Here’s How Thrifting Allows Zillennials To Redefine Vintage Fashion

Here's How Thrifting Allows Zillennials To Redefine Vintage Fashion

Resellers changed the e-commerce space for celebs like Rihanna, Bella Hadid, and Lori Harvey. Rap’s newest princess, Ice Spice, recently indulged in pre-loved brands sporting a 2004 Dior Kaos tank top, courtesy of Raiden Francis. Previously, Francis spoke with GU about his prestigious vintage shop, the Raiden Co. Now, the NYC native curates more archival wear and makes his mark as a womenswear designer—where “seductiveness” meets ready-to-wear pieces. The 26-year-old wants to depict “sleek consumerism” in a world where fast fashion overshadows individuality and couture.

Francis reveals fashion buyers aren’t respected like small vintage shops because resellers innovate aesthetics beyond fashion boardrooms. He noted thrifting became counterproductive even though vintage dealers wanted to reduce their “carbon footprint.” With trends like Barbiecore and quiet luxury, Francis says resellers are limiting their inventory to specialized, high-quality pieces to target unique shoppers. “We’re no longer going to carry the pieces that fill your basic day-to-day needs,” Francis told GU. “People want to feel different and enter a community we never had before. So many different aesthetics are all being accepted at once.”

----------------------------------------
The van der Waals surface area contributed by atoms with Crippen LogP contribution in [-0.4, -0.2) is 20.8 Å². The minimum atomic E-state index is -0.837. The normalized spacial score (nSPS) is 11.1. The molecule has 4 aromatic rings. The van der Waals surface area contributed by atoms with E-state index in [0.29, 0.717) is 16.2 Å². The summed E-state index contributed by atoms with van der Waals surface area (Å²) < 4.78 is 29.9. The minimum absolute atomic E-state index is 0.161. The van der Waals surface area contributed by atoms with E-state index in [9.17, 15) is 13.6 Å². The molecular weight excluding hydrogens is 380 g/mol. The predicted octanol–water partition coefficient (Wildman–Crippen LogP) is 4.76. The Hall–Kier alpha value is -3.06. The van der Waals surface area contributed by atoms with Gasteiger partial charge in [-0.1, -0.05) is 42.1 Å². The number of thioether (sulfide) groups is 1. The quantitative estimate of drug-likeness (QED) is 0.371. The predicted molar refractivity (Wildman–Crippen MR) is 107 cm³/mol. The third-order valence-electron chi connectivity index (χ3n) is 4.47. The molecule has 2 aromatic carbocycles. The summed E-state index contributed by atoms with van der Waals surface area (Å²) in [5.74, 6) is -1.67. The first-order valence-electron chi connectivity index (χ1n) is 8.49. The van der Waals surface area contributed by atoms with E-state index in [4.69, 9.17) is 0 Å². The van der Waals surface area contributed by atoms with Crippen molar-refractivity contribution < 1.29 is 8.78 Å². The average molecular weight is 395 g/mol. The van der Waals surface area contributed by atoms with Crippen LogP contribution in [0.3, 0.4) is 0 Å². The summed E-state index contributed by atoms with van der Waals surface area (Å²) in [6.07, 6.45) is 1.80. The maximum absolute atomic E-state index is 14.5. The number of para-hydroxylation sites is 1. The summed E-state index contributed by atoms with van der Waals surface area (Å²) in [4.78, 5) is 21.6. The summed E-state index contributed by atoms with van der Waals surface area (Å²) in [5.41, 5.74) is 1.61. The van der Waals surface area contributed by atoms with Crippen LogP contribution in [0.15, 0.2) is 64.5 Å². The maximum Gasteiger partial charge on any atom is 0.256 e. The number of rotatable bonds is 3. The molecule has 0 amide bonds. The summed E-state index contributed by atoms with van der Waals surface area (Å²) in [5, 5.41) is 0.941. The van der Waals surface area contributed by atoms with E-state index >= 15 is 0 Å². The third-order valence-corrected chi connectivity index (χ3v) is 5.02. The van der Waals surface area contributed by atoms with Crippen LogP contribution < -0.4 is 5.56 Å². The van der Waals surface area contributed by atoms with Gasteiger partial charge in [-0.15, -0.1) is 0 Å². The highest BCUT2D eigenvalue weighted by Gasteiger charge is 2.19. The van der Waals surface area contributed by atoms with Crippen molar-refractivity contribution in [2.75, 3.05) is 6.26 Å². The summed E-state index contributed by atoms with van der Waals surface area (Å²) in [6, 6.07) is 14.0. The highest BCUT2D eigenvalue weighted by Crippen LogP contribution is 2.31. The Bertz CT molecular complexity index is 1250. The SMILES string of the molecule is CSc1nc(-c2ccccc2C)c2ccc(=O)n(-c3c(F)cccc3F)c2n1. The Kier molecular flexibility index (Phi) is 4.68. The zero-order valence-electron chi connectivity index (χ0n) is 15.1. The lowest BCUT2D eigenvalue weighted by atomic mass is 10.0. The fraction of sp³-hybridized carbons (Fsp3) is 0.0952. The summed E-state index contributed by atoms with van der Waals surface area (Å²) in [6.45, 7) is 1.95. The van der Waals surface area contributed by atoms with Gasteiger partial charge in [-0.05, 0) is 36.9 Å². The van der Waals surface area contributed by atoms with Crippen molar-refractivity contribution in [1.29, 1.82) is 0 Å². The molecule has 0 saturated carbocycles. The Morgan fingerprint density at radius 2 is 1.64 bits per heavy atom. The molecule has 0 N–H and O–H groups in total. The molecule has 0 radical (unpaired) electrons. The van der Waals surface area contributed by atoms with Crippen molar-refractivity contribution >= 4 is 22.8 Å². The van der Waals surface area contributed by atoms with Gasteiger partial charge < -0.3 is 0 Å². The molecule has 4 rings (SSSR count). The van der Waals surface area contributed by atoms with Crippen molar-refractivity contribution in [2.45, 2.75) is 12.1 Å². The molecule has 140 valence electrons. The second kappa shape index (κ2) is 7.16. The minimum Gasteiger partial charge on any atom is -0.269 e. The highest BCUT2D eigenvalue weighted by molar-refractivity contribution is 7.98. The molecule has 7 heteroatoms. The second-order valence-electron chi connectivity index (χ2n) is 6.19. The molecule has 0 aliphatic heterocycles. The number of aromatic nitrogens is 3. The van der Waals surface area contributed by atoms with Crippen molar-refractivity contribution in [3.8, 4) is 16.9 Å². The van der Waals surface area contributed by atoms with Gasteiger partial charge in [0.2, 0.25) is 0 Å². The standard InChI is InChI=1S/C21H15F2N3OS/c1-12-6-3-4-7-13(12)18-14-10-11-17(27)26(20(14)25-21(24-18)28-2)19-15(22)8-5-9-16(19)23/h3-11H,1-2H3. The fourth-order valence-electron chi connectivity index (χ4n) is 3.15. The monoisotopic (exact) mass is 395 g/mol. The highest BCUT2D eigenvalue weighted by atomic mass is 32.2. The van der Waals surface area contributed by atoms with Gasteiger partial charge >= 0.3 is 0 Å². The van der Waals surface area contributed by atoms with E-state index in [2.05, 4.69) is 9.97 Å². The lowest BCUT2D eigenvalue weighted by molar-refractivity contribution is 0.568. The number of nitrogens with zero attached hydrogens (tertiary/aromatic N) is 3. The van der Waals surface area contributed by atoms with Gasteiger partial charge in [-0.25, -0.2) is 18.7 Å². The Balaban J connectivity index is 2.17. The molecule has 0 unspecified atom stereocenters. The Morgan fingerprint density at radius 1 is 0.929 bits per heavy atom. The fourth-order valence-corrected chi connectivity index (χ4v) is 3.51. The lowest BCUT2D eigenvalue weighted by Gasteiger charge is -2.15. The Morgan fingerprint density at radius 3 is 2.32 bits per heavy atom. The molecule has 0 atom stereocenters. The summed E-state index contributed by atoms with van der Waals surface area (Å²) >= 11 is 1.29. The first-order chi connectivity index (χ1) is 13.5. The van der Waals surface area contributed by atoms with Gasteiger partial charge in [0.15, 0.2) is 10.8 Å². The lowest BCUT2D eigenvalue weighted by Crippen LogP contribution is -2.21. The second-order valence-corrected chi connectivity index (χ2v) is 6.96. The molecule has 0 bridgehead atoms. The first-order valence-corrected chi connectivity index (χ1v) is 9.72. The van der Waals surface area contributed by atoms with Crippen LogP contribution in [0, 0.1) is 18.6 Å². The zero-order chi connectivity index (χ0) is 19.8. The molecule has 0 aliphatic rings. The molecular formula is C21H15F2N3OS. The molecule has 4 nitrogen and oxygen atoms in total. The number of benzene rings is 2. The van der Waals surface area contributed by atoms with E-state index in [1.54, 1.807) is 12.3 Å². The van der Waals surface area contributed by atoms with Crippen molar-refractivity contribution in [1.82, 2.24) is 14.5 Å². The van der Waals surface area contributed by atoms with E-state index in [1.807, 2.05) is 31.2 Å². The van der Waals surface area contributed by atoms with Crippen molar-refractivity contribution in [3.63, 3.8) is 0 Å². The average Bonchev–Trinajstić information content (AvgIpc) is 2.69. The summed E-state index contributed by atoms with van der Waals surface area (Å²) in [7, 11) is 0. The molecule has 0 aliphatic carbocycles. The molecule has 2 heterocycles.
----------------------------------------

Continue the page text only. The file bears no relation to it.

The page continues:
Francis respects the shift Black vintage consultants created in fashion and notes they are taken seriously. “We choose what we want to present to the masses,” he said. “Those pieces become special because we’re producing it on such a grand scale, and people are looking at us with expertise.”

Alongside Francis, Uzochi Okoronkwo fancies couture pieces. However, instead of sourcing locally, Okoronkwo took his passion for reselling pre-worn clothes far east, as in Tokyo, Japan. The 29-year-old reveals secondhand luxury should be affordable to fashion dolls with limited funds. She established KO Vintage in 2021 and gained notoriety on Twitter. She balances being a performative art teacher and a reseller for brands like Comme des Garcons, Dior, and Issey Miyake. The Maryland-born businesswoman’s love for pre-worn items stemmed from her Nigerian father, who ran an import and export business in discounted garments. Although embarrassed about wearing thrifted clothing, the University of Maryland alumni finally appreciated the longevity of thrifted materials.

From vintage Levis to Junya Watanabe, Tokyo’s culture aided in transforming Okoronkwo’s chic style. Since the Yen’s value is significantly lower than the dollar, international reselling pieces made by KO Vintage stay afloat. Since celebrities capitalized off the vintage market, Okoronkwo resales pre-loved luxury that isn’t “viral” that is affordable and of the same quality. She blames social media for consumers falling into the desirability of high-priced items.

However, Okoronkwo flourishes in the luxury vintage market since each garment she rocks tells a story. But as a high fashion girl at heart, Okoronkwo condemns elitist resellers. She avoids achieving a financial goal since Black women are her main customers. Her sole focus is balancing the “rarity” of products and satisfying her clientele. “I really just want to be happy in my life—not to be a boss. I don’t care about that,” Okoronkow told GU. “I just want to make money, travel, look fly, and help other people to be fly.”